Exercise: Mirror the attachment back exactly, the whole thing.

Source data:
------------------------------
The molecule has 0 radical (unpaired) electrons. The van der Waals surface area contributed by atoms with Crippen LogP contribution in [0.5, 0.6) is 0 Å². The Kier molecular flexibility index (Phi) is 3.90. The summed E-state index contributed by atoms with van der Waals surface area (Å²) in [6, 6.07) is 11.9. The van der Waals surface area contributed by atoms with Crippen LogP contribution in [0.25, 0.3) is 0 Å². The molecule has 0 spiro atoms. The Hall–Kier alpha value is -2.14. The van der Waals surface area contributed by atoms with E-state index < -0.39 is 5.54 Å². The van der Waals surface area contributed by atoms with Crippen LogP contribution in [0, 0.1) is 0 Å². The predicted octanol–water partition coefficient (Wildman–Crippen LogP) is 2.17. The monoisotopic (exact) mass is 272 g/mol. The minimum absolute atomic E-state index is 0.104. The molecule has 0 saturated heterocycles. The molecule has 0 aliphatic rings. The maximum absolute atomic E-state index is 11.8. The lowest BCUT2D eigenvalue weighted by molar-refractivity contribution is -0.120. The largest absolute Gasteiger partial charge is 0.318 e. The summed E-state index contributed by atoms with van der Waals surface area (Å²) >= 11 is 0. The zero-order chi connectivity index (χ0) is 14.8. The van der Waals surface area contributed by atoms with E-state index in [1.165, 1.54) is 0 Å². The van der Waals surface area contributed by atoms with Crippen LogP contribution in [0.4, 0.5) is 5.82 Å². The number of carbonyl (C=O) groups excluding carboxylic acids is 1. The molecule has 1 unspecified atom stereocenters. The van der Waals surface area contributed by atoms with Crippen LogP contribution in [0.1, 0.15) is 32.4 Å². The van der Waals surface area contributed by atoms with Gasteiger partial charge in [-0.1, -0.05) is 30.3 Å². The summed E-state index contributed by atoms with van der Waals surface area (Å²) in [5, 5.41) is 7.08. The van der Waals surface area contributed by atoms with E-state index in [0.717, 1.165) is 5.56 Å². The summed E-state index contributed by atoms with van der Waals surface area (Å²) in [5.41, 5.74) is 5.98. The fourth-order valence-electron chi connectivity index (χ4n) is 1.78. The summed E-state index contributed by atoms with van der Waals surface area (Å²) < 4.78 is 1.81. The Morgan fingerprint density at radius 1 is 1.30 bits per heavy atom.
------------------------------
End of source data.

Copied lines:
The molecule has 0 radical (unpaired) electrons. The van der Waals surface area contributed by atoms with Crippen LogP contribution in [0.5, 0.6) is 0 Å². The Kier molecular flexibility index (Phi) is 3.90. The summed E-state index contributed by atoms with van der Waals surface area (Å²) in [6, 6.07) is 11.9. The van der Waals surface area contributed by atoms with Crippen LogP contribution in [0.25, 0.3) is 0 Å². The molecule has 0 spiro atoms. The Hall–Kier alpha value is -2.14. The van der Waals surface area contributed by atoms with E-state index < -0.39 is 5.54 Å². The van der Waals surface area contributed by atoms with Crippen LogP contribution in [0, 0.1) is 0 Å². The predicted octanol–water partition coefficient (Wildman–Crippen LogP) is 2.17. The monoisotopic (exact) mass is 272 g/mol. The minimum absolute atomic E-state index is 0.104. The molecule has 0 saturated heterocycles. The molecule has 0 aliphatic rings. The maximum absolute atomic E-state index is 11.8. The lowest BCUT2D eigenvalue weighted by molar-refractivity contribution is -0.120. The largest absolute Gasteiger partial charge is 0.318 e. The summed E-state index contributed by atoms with van der Waals surface area (Å²) >= 11 is 0. The zero-order chi connectivity index (χ0) is 14.8. The van der Waals surface area contributed by atoms with E-state index in [1.165, 1.54) is 0 Å². The van der Waals surface area contributed by atoms with Crippen LogP contribution in [0.4, 0.5) is 5.82 Å². The number of carbonyl (C=O) groups excluding carboxylic acids is 1. The molecule has 1 unspecified atom stereocenters. The van der Waals surface area contributed by atoms with Crippen LogP contribution in [0.1, 0.15) is 32.4 Å². The van der Waals surface area contributed by atoms with Gasteiger partial charge in [-0.1, -0.05) is 30.3 Å². The summed E-state index contributed by atoms with van der Waals surface area (Å²) in [5, 5.41) is 7.08. The van der Waals surface area contributed by atoms with E-state index in [0.717, 1.165) is 5.56 Å². The summed E-state index contributed by atoms with van der Waals surface area (Å²) in [5.41, 5.74) is 5.98. The fourth-order valence-electron chi connectivity index (χ4n) is 1.78. The summed E-state index contributed by atoms with van der Waals surface area (Å²) < 4.78 is 1.81. The Morgan fingerprint density at radius 1 is 1.30 bits per heavy atom.